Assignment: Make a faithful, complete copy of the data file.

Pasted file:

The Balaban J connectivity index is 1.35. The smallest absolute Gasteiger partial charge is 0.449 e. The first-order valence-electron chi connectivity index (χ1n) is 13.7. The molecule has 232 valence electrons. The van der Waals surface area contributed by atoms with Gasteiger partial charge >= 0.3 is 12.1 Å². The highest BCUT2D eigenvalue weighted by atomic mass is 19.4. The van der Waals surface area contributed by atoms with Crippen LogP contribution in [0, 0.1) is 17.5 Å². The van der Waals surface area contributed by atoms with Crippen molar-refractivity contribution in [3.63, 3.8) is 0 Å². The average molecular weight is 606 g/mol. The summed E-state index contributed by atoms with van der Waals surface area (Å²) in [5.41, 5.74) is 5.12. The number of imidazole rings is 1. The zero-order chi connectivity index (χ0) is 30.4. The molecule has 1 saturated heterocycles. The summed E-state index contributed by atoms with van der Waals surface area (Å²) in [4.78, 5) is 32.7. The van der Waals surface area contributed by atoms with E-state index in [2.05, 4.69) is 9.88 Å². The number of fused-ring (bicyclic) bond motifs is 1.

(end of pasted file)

The Balaban J connectivity index is 1.35. The smallest absolute Gasteiger partial charge is 0.449 e. The first-order valence-electron chi connectivity index (χ1n) is 13.7. The molecule has 232 valence electrons. The van der Waals surface area contributed by atoms with Gasteiger partial charge >= 0.3 is 12.1 Å². The highest BCUT2D eigenvalue weighted by atomic mass is 19.4. The van der Waals surface area contributed by atoms with Crippen LogP contribution in [0, 0.1) is 17.5 Å². The van der Waals surface area contributed by atoms with Crippen molar-refractivity contribution in [3.63, 3.8) is 0 Å². The average molecular weight is 606 g/mol. The summed E-state index contributed by atoms with van der Waals surface area (Å²) in [5.41, 5.74) is 5.12. The number of imidazole rings is 1. The zero-order chi connectivity index (χ0) is 30.4. The molecule has 1 saturated heterocycles. The summed E-state index contributed by atoms with van der Waals surface area (Å²) in [4.78, 5) is 32.7. The van der Waals surface area contributed by atoms with E-state index in [2.05, 4.69) is 9.88 Å². The number of fused-ring (bicyclic) bond motifs is 1.